In re Peter Droge, et al.

Docket No. 2011-1600

September 21, 2012

Brief summary: Use of modified recombination proteins in eukaryotic cells found obvious in view of prior art showing use in prokaryotic cells in the absence of prokaryotic accessory factors (“[o]bviousness does not require absolute predictability of success”).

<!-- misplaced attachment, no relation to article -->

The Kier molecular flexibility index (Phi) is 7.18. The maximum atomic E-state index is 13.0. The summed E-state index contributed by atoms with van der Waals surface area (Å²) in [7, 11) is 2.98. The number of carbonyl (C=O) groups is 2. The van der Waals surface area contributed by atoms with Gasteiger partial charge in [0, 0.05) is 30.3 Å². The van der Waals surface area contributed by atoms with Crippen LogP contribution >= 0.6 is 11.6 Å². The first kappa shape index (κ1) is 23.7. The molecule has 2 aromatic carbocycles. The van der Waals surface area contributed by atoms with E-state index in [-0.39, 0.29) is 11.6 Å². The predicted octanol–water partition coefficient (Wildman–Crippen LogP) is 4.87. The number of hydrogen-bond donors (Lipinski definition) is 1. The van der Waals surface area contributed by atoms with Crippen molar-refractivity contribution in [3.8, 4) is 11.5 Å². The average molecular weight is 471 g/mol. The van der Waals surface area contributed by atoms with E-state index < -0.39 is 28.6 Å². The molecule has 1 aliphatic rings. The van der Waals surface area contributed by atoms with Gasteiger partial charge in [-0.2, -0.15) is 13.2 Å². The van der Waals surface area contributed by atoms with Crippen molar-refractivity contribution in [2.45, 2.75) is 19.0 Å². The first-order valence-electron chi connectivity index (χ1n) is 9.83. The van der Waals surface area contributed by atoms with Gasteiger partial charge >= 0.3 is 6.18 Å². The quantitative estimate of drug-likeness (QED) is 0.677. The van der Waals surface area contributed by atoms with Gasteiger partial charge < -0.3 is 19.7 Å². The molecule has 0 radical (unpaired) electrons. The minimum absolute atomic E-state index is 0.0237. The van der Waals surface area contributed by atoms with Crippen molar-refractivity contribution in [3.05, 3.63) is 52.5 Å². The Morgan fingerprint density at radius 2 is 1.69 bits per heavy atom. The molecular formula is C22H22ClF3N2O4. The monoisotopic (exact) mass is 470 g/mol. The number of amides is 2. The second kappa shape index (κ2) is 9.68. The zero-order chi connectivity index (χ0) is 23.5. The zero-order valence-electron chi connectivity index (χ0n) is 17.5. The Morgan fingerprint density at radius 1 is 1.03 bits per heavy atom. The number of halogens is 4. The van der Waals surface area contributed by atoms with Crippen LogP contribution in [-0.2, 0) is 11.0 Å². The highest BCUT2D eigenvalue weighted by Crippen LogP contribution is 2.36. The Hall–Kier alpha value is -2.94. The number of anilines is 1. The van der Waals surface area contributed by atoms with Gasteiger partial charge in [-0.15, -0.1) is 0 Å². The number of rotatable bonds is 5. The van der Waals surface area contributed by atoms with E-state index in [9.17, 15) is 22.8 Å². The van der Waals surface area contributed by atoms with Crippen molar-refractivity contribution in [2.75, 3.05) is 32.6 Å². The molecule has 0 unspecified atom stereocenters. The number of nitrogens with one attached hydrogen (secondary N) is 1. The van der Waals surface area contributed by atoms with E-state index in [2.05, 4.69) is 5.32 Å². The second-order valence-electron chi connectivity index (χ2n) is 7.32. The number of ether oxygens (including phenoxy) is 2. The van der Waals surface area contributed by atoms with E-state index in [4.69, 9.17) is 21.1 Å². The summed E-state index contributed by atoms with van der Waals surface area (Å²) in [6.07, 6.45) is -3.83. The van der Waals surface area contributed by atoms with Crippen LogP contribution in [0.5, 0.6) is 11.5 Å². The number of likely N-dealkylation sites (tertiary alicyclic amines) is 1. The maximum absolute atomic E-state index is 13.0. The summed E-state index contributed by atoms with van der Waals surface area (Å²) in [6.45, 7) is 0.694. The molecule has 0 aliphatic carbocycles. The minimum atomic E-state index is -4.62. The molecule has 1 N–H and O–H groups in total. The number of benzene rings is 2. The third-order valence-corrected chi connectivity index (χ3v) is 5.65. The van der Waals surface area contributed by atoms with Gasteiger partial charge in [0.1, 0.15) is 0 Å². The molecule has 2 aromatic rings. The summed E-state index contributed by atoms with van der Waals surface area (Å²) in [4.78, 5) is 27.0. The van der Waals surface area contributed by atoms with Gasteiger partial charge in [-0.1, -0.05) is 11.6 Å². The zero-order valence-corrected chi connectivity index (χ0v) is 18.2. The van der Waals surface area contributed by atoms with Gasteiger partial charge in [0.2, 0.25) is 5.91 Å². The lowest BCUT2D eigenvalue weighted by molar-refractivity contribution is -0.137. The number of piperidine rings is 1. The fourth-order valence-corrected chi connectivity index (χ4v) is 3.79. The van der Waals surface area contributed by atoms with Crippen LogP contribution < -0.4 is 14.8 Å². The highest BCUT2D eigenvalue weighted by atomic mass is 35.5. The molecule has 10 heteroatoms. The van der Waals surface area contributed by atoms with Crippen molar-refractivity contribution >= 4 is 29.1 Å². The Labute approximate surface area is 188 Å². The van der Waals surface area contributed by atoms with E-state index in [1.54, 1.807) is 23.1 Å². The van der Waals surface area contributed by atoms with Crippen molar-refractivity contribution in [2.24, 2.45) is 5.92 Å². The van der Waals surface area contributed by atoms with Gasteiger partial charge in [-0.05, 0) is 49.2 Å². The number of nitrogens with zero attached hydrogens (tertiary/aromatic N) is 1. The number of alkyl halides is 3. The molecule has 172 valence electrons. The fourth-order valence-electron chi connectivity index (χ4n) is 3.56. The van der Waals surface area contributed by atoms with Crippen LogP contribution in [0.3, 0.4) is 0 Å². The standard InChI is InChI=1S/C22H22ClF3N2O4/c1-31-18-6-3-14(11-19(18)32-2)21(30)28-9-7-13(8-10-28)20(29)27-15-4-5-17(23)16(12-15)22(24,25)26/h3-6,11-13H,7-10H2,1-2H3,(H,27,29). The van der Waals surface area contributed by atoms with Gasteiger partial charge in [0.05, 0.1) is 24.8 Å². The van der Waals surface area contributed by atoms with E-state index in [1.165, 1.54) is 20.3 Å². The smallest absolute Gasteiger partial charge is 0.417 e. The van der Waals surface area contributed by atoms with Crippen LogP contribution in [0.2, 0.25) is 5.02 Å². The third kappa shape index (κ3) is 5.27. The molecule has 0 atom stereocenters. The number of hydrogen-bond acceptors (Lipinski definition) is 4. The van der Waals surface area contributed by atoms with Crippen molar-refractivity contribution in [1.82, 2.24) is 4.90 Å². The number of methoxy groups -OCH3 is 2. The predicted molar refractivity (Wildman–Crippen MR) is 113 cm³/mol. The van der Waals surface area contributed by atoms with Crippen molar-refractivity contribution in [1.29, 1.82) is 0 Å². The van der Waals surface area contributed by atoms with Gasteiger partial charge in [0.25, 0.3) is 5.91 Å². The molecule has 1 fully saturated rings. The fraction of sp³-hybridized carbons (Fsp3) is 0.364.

Summary: The inventors appealed the BPAI decision that their claims relating to “methods of sequence specific recombination of DNA in a eukaryotic cell” using bacteriophage lambda integrase Int-h or Int-h/218 (modified Int proteins) obvious. The inventors argued that the disclosure of the use of modified Int proteins “in prokaryotic cells would not lead a skilled artisan to expect that these integrases would also work in eukaryotic cells” (e.g., by inventor declaration) due to differences in DNA structure (e.g., the DNA of prokaryotes is negatively supercoiled). However, the FC panel agreed with the Board, finding that one of the references taught that the wild type Int could be used in “any type of host cell…yeasts, animal cells, plant cells”. It found that another reference taught that the modified Int proteins and provided a motivation to use the same in eukaryotic cells as it showed prokaryotic accessory factors were not required. A third reference was found to provide a reasonable expectation of success by teaching that “in the absence of IHF, Int-h recombines supercoiled and nonsupercoiled [DNA] identically” thereby “directly contradicting” the inventor declaration. The FC panel noted that “[o]bviousness does not require absolute predictability of success…all that is required is a reasonable expectation of success” (citing In re Kubin (FC 2009)). It therefore concluded that the Board’s conclusions were supported by substantial evidence, and affirmed the decision.

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